5 Important Things Your Invoices Need to Include

Writing invoices can seem like a daunting task. What information do you include? How do you make sure payments are sent on time? How do you track invoicing documents? In order to do all of these, each invoice must include these 5 important things.

  1. Company Information

Every invoice needs to contain company information. The rest of the info on the invoice is moot if there’s no way to track who sent it and who it’s for. All invoices must include the name, address, and contact information of both the sender and receiver. Additionally, the invoice needs a tracking number. Even if your business does not send many invoices, the one receiving the invoice may have more documents to organize. Having a tracking number helps avoid confusion when dealing with more than one invoice or when looking for older documents.

  1. Dates! 

Invoices should contain multiple dates, including:

  • Date the invoice was sent
  • Date the product or service was rendered
  • Deadline by which the payment must be received

These dates aid in tracking and coordination of invoices and payments. Clients will be checking these as well, so having accurate date tracking is key. With dates especially, invoices both depend on your record-keeping and are a part of that record.

  1. Payment Methods

An invoice is pointless if the receiver does not know how to pay. Always include a description of payment options and how to use those options. This ensures you will receive payment in a format that is ideal for your company and makes it more likely that clients will send payments on time.

While receiving payments in one specific manner may be easiest for you, having multiple options is key. Some clients may be unable to use certain payment methods. So while other methods might be less convenient for you, having many options is more client-friendly. So before limiting what payment options are on your invoices, think about what works best for your clients. 

  1. Monetary Breakdown

Always include a detailed breakdown of the invoice charges. The party receiving the invoice will need to know what they are paying for, and the party sending may need to track inventory numbers. Making sure these calculations are detailed and accurate also ensures the correct amount is paid. 

Make sure that the items being charged are adequately described. Write a short summary of each item so that both parties know exactly what is being charged and why. This will ensure charges are not duplicated on future invoices.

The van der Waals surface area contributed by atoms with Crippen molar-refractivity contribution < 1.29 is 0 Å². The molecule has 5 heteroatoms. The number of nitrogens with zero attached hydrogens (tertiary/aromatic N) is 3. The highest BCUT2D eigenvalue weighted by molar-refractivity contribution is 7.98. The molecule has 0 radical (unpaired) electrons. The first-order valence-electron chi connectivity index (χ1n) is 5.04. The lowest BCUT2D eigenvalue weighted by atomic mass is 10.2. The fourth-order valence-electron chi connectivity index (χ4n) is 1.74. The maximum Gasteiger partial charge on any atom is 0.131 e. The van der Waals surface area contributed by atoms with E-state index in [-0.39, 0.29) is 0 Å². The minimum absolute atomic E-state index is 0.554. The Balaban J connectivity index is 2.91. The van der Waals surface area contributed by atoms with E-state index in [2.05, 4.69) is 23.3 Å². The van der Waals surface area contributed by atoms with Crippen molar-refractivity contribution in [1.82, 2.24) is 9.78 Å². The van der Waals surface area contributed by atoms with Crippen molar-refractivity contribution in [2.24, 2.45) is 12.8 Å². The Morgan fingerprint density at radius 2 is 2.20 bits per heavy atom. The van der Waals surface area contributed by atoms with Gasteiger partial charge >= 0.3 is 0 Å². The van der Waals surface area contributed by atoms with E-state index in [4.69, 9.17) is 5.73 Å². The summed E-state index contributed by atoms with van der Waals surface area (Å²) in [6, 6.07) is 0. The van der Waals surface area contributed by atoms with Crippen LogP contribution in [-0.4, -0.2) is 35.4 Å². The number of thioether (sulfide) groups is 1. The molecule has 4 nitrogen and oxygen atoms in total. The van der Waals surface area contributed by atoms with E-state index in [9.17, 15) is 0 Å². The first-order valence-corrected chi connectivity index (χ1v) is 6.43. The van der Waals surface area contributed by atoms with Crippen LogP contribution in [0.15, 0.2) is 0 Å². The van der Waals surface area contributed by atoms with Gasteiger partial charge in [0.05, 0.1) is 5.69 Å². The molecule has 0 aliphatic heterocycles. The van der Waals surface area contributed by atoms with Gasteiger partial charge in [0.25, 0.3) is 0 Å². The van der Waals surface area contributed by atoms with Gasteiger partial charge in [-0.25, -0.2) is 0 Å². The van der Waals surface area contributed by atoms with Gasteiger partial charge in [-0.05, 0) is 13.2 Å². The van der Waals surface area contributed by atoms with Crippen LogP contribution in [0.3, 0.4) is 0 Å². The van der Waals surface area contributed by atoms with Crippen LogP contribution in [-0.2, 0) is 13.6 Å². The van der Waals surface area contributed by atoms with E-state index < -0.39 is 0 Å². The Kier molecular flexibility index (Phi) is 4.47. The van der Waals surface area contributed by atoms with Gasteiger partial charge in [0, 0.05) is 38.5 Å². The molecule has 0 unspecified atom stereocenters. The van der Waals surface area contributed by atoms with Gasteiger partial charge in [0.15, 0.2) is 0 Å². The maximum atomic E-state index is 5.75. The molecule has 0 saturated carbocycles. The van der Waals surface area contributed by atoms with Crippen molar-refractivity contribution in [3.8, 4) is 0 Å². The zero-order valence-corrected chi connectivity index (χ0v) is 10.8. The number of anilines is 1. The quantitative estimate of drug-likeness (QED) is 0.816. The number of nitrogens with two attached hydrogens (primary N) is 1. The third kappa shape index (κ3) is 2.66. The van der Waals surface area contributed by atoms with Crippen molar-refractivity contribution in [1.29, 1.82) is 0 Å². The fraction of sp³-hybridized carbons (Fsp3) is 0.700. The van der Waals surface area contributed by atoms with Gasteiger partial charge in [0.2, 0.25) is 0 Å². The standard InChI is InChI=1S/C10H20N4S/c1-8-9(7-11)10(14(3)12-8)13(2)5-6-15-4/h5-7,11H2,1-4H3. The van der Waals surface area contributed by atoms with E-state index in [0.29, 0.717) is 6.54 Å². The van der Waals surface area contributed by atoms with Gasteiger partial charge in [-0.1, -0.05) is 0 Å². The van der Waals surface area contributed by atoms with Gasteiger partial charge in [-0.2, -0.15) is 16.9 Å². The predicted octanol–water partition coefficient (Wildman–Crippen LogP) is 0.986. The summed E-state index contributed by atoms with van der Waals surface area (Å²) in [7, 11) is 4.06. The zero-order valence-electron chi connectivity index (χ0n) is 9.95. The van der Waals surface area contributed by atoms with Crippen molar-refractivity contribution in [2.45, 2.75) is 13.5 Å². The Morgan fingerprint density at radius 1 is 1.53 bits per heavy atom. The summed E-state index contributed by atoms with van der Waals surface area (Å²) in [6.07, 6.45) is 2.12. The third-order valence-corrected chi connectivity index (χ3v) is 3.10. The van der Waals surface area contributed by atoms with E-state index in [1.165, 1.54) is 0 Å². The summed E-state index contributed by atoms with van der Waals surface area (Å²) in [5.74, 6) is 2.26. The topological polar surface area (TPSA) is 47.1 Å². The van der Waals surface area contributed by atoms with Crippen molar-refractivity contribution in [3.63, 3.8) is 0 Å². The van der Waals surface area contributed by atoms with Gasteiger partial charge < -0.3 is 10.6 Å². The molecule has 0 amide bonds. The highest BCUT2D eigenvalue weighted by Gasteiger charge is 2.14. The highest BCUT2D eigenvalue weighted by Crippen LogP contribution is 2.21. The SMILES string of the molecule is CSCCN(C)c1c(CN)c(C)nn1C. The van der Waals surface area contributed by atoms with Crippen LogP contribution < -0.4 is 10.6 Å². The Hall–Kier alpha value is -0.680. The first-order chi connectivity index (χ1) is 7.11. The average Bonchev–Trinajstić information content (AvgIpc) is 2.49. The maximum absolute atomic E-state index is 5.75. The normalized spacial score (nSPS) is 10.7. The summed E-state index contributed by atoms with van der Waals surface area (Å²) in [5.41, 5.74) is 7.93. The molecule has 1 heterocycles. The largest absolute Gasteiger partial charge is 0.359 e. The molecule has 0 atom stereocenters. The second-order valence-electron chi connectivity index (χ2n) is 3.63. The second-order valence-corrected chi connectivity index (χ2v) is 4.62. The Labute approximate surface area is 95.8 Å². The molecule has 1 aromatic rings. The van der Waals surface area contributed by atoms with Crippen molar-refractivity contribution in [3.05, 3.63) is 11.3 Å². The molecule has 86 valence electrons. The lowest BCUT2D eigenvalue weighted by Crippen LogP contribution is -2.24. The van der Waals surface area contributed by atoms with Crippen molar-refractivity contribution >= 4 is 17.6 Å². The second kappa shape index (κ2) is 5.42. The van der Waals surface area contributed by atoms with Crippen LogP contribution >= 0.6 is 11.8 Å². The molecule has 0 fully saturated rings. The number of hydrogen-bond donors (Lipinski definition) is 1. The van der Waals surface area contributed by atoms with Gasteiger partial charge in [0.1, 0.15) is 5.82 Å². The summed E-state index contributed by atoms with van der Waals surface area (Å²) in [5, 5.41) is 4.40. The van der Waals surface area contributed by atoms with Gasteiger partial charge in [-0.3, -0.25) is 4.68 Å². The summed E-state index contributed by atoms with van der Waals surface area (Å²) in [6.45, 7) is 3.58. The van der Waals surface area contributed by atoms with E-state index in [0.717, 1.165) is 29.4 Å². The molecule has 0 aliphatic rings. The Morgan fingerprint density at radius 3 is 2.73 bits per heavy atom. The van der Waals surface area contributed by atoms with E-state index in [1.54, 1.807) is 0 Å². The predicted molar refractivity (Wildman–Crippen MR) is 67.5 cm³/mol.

1. Terms and Conditions

Terms and conditions serve many functions, but ultimately, they protect your business and ensure that the details of the payment agreement between you and the client are understood. Terms and conditions can include a wide variety of items, such as:

  • What happens when a client cancels a payment
  • The consequences for a late payment
  • What types of currency are accepted
  • Terms specific to certain payment methods
  • Benefits for clients who pay early or are loyal to your business for many years
  • Payment plans

Payment terms and conditions are not legally required, but they are legally binding. If a client breaks the terms and conditions that they agreed to, you may have legal recourse. Terms and conditions can also help protect your business against legal action from clients. Before writing terms and conditions, it is beneficial to research the laws of your area to see what protections and regulations apply to your business.

Don’t Worry – You Only Need to Write ONE Invoice!

The great thing about invoices is that you only need to write one. Ever. Once you have an invoice, you can copy the formatting, terms, and conditions, and your company information into a template. Then you can customize monetary amounts and dates on a case-by-case basis. Remember to update the template, especially the terms and conditions, as necessary. A yearly review of the invoicing template will keep it up to date.


These 5 important things need to be included on all invoices. Additionally, always write an invoice in the language you are certain your clients will understand (don’t use too much jargon). Invoices that don’t include these 5 items will be harder to enforce, harder to track, and will make clients doubt your professionalism.